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Neuroscience

Neuroscience is the science of the nervous system and involves studying how the brain and the rest of the nervous system work in health and disease. Neuroscience is taught closely between the School of Biology and the School of Psychology and Neuroscience and emphasises understanding how the mind and brain work to facilitate our behaviour.

Students of Neuroscience at St Andrews receive a broad education ranging from the level of single proteins within the nervous system and the activity of individual nerve cells, up to higher brain functions such as memory formation and cognitive processing.

Courses

Undergraduate

Neuroscience BSc (Hons)

Postgraduate

Taught

Neuroscience MRes


The School of Psychology and Neuroscience also offers an MSc and a MPhil by research. Please contact the School for more information.

PhDs

Please contact a supervisor in your research area to inquire about PhD opportunities.

Student life

The Psychology and Neuroscience student society (PsychoSoc) is a great opportunity for students to meet others interested in the field of Psychology and Neuroscience. The society organises academic activities such as lectures and trips to Edinburgh Zoo, as well as weekly lunches, a ball and other kinds of socials.

The Neuroscience Society (NeuroSoc) is a group that strives to bring people together who share a passion for neuroscience, regardless of whether or not they study it formally. The society hosts numerous social and academic events to harbor a sense of a neuro-community. These include:

  • appearance guest speakers
  • career planning talks
  • internship advice presentations
  • social outings
  • society dinners with members, alumni, and Faculty.  

Students may also be interested in contributing to Maze, the student-led Psychology and Neuroscience magazine of St Andrews.

Visit St Andrews

If you are interested in studying at St Andrews, join us at an open day to explore the town, find out about our courses and meet current students.

 Undergraduates

Booking for our autumn visiting days will open in early September 2017.

  • Wednesday 27 September 2017
  • Wednesday 4 October 2017
  • Wednesday 18 October 2017
  • Wednesday 25 October 2017
  • Wednesday 1 November 2017

 

Postgraduates

  • November 2017 - date to be confirmed.

Sign up

Latest in Neuroscience

The School of Psychology and Neuroscience has been ranked the best the UK, according to a new higher education league table published Monday 23 May, 2016.

News

Dr Gareth Miles group is using stem cells derived from skin samples of patients with Motor Neuron Disease to study why motor neurons die in this devastating disease and to find targets for the development of much needed treatment.

News

Researchers within the School have discovered that the ability to understand how others see the world may not be unique to humans as previously thought.

News

Neuroscience research areas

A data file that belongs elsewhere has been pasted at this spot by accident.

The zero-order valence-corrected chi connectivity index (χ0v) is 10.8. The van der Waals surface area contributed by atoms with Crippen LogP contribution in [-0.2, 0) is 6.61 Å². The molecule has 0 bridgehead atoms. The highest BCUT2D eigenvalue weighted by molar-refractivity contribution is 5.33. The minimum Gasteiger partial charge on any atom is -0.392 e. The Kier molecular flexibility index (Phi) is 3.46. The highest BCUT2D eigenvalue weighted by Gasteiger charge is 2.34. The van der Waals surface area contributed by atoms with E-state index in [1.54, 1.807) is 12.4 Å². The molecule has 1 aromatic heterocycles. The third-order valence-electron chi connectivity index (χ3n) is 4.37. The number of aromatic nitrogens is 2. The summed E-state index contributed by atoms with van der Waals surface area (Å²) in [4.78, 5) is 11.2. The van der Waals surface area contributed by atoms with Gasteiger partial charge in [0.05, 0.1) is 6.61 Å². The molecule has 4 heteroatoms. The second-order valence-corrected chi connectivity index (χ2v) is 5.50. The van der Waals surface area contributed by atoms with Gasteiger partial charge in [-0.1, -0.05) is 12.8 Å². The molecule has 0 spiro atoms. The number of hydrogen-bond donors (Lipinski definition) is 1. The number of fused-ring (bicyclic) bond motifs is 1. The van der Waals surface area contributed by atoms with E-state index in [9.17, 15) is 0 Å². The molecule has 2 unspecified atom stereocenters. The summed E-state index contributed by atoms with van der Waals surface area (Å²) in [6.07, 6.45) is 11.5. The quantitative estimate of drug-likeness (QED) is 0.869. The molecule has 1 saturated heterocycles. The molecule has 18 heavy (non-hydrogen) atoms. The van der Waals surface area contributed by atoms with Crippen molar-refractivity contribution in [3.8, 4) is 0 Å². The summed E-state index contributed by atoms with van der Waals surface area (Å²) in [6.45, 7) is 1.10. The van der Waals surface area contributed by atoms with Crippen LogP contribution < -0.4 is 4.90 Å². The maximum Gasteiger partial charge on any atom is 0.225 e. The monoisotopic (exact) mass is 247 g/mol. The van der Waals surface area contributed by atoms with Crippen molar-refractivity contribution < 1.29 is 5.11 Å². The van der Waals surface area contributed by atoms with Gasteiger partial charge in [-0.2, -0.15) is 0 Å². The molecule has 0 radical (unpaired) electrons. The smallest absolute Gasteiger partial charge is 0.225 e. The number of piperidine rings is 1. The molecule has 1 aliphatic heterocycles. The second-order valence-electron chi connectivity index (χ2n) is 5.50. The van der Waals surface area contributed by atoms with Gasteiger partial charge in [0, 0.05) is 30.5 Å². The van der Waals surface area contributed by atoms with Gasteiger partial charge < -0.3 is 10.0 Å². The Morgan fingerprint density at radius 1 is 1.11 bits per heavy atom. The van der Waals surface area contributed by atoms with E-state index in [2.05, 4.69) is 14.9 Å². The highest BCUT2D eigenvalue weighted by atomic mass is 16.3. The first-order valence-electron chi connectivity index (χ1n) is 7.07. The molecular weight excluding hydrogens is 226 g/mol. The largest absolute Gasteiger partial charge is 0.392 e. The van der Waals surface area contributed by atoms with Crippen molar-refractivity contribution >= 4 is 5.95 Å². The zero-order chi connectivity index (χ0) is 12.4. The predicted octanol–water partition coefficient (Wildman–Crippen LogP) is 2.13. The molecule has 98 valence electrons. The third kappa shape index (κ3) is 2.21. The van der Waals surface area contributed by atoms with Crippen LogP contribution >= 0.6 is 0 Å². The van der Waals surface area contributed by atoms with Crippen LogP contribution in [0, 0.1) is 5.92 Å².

The School of Psychology and Neuroscience has consistently been ranked as one of the best research departments in the UK.

Research is broadly organised around two key themes, with many members of the School carrying out research in more than one theme. Researchers from the School also contribute to numerous interdisciplinary research centres and institutes.

Cellular and developmental neuroscience

Research is aimed at an understanding of how neural systems develop across an individual’s lifespan and function to regulate behaviour and cognition.

The following members of staff are currently undertaking research in areas of cellular and developmental neuroscience:

  • Dr James Ainge: underlying neural mechanisms of spatial and episodic memory through examining learning and memory in rodents.
  • Dr Eric Bowman: behavioural neurophysiology through focusing on the bursts of electrical signals that nerve cells exhibit while animals perform behavioural tasks.
  • Dr Gillian Brown: sex differences in behaviour from neuroendocrine, developmental and evolutionary perspectives.
  • Professor Verity Brown: response control; the neural basis of the control of movement (both eye and skeletal-motor); psychological functions, such as attention, expectation and planning which influence and modify processes of response selection.
  • Dr Gayle Doherty: the signalling pathways that determine whether a neuron lives or dies, both during development and as part of the ageing process.
  • Dr Wenchang Li: basic neuronal mechanisms underlying motor control using young Xenopus laevis tadpoles as a simple model system.
  • Dr Gareth Miles: the neural control of movement with a focus on motor systems of the brainstem and spinal cord.
  • Dr Stefan Pulver: neural control of locomotion in Drosophila larvae.
  • Professor Keith Sillar: the development and function of spinal motor control networks with a focus on the role of neuromodulation and the role of ion pumps in short term memory of network function.
  • Dr Karen Spencer: understanding of the mechanisms that underlie complex patterns of animal behaviour through integrating behavioural, physiological, endocrine and neuroendocrine approaches using avian species in both the field and laboratory.

Perception, cognition and action

Current research includes work on perception of faces, objects and actions, and the perception of shape, space and layout, emotion recognition, attentional processes and episodic memory.

The following members of staff are currently undertaking research in the areas of perception, cognition and action:

  • Dr James Ainge: underlying neural mechanisms of spatial and episodic memory through examining learning and memory in rodents.